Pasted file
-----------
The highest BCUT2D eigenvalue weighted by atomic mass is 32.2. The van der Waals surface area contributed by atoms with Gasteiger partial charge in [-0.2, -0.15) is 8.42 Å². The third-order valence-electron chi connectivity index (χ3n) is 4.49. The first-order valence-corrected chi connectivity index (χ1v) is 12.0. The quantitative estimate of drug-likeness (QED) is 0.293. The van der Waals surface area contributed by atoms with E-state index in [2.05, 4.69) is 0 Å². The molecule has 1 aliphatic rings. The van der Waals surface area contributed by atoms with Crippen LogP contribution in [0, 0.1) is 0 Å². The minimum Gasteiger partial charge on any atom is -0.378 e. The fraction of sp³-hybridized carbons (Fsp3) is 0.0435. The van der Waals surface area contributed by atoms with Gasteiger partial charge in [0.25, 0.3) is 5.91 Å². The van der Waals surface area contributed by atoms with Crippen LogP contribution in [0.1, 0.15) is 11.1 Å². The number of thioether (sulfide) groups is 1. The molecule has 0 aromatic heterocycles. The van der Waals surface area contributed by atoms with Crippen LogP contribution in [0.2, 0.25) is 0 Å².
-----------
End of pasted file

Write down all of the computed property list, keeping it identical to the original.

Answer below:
The highest BCUT2D eigenvalue weighted by atomic mass is 32.2. The van der Waals surface area contributed by atoms with Gasteiger partial charge in [-0.2, -0.15) is 8.42 Å². The third-order valence-electron chi connectivity index (χ3n) is 4.49. The first-order valence-corrected chi connectivity index (χ1v) is 12.0. The quantitative estimate of drug-likeness (QED) is 0.293. The van der Waals surface area contributed by atoms with E-state index in [2.05, 4.69) is 0 Å². The molecule has 1 aliphatic rings. The van der Waals surface area contributed by atoms with Crippen LogP contribution in [0, 0.1) is 0 Å². The minimum Gasteiger partial charge on any atom is -0.378 e. The fraction of sp³-hybridized carbons (Fsp3) is 0.0435. The van der Waals surface area contributed by atoms with Gasteiger partial charge in [0.25, 0.3) is 5.91 Å². The van der Waals surface area contributed by atoms with Crippen LogP contribution in [0.1, 0.15) is 11.1 Å². The number of thioether (sulfide) groups is 1. The molecule has 0 aromatic heterocycles. The van der Waals surface area contributed by atoms with Crippen LogP contribution in [0.2, 0.25) is 0 Å².